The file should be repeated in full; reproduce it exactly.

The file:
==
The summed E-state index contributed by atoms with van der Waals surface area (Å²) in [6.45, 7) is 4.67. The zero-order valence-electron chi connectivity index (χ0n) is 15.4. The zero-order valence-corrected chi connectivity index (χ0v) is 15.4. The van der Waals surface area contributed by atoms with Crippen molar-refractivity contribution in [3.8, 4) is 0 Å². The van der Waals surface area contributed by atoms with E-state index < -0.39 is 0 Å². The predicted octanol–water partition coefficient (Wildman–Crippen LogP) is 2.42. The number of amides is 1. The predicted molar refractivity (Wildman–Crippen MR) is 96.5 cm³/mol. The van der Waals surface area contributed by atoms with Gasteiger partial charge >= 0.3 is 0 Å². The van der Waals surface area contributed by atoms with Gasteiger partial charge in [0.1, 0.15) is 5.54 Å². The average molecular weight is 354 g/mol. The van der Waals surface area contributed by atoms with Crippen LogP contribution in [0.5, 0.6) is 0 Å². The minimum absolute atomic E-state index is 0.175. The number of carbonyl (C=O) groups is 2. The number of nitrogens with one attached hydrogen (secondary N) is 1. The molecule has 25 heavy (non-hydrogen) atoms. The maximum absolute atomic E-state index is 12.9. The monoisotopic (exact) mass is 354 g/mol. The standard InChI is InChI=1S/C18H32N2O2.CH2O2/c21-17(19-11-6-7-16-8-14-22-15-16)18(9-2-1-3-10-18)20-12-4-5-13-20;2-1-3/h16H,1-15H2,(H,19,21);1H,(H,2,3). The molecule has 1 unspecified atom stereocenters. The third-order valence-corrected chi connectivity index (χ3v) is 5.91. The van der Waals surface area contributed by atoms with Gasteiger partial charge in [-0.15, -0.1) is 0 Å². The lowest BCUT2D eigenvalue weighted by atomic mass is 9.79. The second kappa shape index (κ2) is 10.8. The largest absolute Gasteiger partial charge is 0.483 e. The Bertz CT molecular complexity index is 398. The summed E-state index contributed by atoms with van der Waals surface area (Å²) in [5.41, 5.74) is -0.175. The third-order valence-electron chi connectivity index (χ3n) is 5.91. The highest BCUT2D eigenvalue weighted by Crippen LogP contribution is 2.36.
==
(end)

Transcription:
The summed E-state index contributed by atoms with van der Waals surface area (Å²) in [6.45, 7) is 4.67. The zero-order valence-electron chi connectivity index (χ0n) is 15.4. The zero-order valence-corrected chi connectivity index (χ0v) is 15.4. The van der Waals surface area contributed by atoms with Crippen molar-refractivity contribution in [3.8, 4) is 0 Å². The van der Waals surface area contributed by atoms with E-state index < -0.39 is 0 Å². The predicted octanol–water partition coefficient (Wildman–Crippen LogP) is 2.42. The number of amides is 1. The predicted molar refractivity (Wildman–Crippen MR) is 96.5 cm³/mol. The van der Waals surface area contributed by atoms with Gasteiger partial charge >= 0.3 is 0 Å². The van der Waals surface area contributed by atoms with Gasteiger partial charge in [0.1, 0.15) is 5.54 Å². The average molecular weight is 354 g/mol. The van der Waals surface area contributed by atoms with Crippen LogP contribution in [0.5, 0.6) is 0 Å². The minimum absolute atomic E-state index is 0.175. The number of carbonyl (C=O) groups is 2. The number of nitrogens with one attached hydrogen (secondary N) is 1. The molecule has 25 heavy (non-hydrogen) atoms. The maximum absolute atomic E-state index is 12.9. The monoisotopic (exact) mass is 354 g/mol. The standard InChI is InChI=1S/C18H32N2O2.CH2O2/c21-17(19-11-6-7-16-8-14-22-15-16)18(9-2-1-3-10-18)20-12-4-5-13-20;2-1-3/h16H,1-15H2,(H,19,21);1H,(H,2,3). The molecule has 1 unspecified atom stereocenters. The third-order valence-corrected chi connectivity index (χ3v) is 5.91. The van der Waals surface area contributed by atoms with Gasteiger partial charge in [-0.15, -0.1) is 0 Å². The lowest BCUT2D eigenvalue weighted by atomic mass is 9.79. The second kappa shape index (κ2) is 10.8. The largest absolute Gasteiger partial charge is 0.483 e. The Bertz CT molecular complexity index is 398. The summed E-state index contributed by atoms with van der Waals surface area (Å²) in [5.41, 5.74) is -0.175. The third-order valence-electron chi connectivity index (χ3n) is 5.91. The highest BCUT2D eigenvalue weighted by Crippen LogP contribution is 2.36.